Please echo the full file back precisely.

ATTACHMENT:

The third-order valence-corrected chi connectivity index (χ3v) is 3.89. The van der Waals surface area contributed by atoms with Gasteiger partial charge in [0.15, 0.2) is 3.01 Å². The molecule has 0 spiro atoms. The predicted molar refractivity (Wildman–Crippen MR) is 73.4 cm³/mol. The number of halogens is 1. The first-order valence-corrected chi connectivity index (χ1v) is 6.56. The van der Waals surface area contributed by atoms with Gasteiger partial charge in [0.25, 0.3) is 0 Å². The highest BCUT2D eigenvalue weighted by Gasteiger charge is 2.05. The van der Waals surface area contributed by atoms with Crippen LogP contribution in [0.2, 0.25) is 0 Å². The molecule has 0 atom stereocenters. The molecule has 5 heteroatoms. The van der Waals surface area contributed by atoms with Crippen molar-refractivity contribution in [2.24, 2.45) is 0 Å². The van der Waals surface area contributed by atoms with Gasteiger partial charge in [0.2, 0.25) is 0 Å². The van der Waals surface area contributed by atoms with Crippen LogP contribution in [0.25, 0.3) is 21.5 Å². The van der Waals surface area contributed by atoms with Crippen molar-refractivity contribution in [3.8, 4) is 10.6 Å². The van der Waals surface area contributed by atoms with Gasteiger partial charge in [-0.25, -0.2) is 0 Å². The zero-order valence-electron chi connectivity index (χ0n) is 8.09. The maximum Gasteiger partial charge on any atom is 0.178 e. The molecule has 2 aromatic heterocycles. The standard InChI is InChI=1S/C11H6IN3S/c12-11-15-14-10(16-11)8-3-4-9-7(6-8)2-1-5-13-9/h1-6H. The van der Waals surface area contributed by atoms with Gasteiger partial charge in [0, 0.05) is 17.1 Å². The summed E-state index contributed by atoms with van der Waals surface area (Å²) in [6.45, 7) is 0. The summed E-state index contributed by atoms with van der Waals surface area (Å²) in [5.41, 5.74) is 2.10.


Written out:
The third-order valence-corrected chi connectivity index (χ3v) is 3.89. The van der Waals surface area contributed by atoms with Gasteiger partial charge in [0.15, 0.2) is 3.01 Å². The molecule has 0 spiro atoms. The predicted molar refractivity (Wildman–Crippen MR) is 73.4 cm³/mol. The number of halogens is 1. The first-order valence-corrected chi connectivity index (χ1v) is 6.56. The van der Waals surface area contributed by atoms with Gasteiger partial charge in [0.25, 0.3) is 0 Å². The highest BCUT2D eigenvalue weighted by Gasteiger charge is 2.05. The van der Waals surface area contributed by atoms with Crippen LogP contribution in [0.2, 0.25) is 0 Å². The molecule has 0 atom stereocenters. The molecule has 5 heteroatoms. The van der Waals surface area contributed by atoms with Crippen molar-refractivity contribution in [2.24, 2.45) is 0 Å². The van der Waals surface area contributed by atoms with Gasteiger partial charge in [0.2, 0.25) is 0 Å². The van der Waals surface area contributed by atoms with Crippen LogP contribution in [0.25, 0.3) is 21.5 Å². The van der Waals surface area contributed by atoms with Crippen molar-refractivity contribution in [3.8, 4) is 10.6 Å². The van der Waals surface area contributed by atoms with Gasteiger partial charge in [-0.25, -0.2) is 0 Å². The zero-order valence-electron chi connectivity index (χ0n) is 8.09. The maximum Gasteiger partial charge on any atom is 0.178 e. The molecule has 2 aromatic heterocycles. The standard InChI is InChI=1S/C11H6IN3S/c12-11-15-14-10(16-11)8-3-4-9-7(6-8)2-1-5-13-9/h1-6H. The van der Waals surface area contributed by atoms with Gasteiger partial charge in [0, 0.05) is 17.1 Å². The summed E-state index contributed by atoms with van der Waals surface area (Å²) in [6.45, 7) is 0. The summed E-state index contributed by atoms with van der Waals surface area (Å²) in [5.41, 5.74) is 2.10.